Caracas mayor arrested for alleged coup in Venezuela
Antonio Ledezma, a fierce critic of President Maduro, was arrested by SEBIN agents, according to local media
The mayor of Caracas, Venezuela, was arrested Thursday, accused of plotting a coup against the government.
Venezuelan President Nicolás Maduro made the claim in nationally televised address where he blamed the U.S., who he said wants him removed from power.
In Washington, the State Department flatly rejected Maduro’s charges, saying they are "baseless and false.”
"The United States is not promoting unrest in Venezuela nor are we attempting to undermine Venezuela’s economy or its government,” State Department spokeswoman Jen Psaki said in a statement. "The Venezuelan government should stop attempting to distract attention from the country’s economic and political problems and focus on finding real solutions through democratic dialogue among Venezuelans.”
Sources told the Noticias24 news portal that masked SEBIN agents arrested Antonio Ledezma at his office and led him away by force at around 5 p.m. local time (GMT2130).
Richard Blanco, a Venezuelan lawmaker who shares office space with Ledezma said heavily-armed agents entered the room and beat him and the mayor, while refusing to produce an arrest warrant.
Alfredo Jimeno, alderman of the Caracas municipality of Chacao, a key flashpoint in the deadly 2014 anti-government protests, also told NTN24 news that when attempts were made to stop the arrest, one of the agents fired into the air.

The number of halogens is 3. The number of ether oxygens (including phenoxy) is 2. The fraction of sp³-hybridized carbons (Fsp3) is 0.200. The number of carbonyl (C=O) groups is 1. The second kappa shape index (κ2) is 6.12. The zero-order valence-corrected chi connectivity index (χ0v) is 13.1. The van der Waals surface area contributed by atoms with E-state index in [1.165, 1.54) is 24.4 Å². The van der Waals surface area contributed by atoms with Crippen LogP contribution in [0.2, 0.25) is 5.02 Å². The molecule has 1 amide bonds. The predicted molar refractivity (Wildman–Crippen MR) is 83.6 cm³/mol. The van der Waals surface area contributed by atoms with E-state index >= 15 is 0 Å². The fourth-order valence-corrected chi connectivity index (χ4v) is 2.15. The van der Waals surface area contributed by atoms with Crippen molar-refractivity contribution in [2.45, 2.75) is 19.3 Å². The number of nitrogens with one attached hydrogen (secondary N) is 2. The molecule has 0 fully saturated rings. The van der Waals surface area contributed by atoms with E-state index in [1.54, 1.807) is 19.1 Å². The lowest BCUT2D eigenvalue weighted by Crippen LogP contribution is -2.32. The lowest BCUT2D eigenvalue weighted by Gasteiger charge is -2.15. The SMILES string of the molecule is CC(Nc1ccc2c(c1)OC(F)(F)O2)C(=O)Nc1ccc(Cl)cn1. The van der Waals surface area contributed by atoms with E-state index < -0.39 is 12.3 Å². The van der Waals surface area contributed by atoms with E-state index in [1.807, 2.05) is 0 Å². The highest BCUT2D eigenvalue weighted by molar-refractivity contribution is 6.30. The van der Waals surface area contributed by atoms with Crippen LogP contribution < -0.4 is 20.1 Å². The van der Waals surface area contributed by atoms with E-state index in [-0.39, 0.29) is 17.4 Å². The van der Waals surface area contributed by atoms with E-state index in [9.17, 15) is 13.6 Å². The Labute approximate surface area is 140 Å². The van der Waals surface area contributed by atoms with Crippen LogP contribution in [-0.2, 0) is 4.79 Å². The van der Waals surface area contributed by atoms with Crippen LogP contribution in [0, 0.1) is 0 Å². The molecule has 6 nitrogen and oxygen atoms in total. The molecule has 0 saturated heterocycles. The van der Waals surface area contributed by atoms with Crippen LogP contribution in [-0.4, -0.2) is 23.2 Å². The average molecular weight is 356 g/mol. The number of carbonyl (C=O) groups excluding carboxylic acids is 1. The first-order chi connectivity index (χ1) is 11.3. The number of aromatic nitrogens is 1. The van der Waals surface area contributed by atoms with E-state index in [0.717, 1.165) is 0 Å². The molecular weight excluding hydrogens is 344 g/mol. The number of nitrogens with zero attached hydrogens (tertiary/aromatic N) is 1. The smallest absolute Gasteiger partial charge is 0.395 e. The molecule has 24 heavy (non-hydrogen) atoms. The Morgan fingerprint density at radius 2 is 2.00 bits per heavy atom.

Ledezma has been one of Maduro's fiercest critics, along with imprisoned opposition leader Leopoldo López and former deputy María Corina Machado, who quickly took to Twitter to decry the mayor's detention.
Machado has ramped up her attacks on the Maduro government in recent weeks.
Ledezma was recently accused of being involved in a planned coup against Maduro, who has repeatedly alleged similar plots against him, and more recently announced several members of the country's Air Force had been arrested in connection with one such attempt.
Freddy Guevara of the Voluntad Popular, or Popular Will, opposition party, characterized Ledezma arrest as "senseless" and demanded his release, adding that "the government has to assume responsibility for this case," NTN24 reported.
There were also reports Thursday of a disturbance at the Ramo Verde military prison, located outside Caracas, where López, who led the Voluntad Popular party, is being held.
López's wife, Lilian Tintori, tweeted that guards attempted to "abduct" her husband as a riot allegedly took place at the prison.
Tensions had already rose in Caracas on Wednesday as members of the opposition marked a year since López surrendered to face charges of inciting violence as anti-government protests rocked the country in the first half of 2014.
Psaki also backed calls for Caracas to release Lopez.
At least 43 people died, on both sides of the political divided, in the ensuing three months of demonstrations, which were initially called to highlight startling levels of violence, the ongoing muzzling of non-government-aligned media, and shortages of staple products.
Last Modified: 2015-02-21 10:44:41
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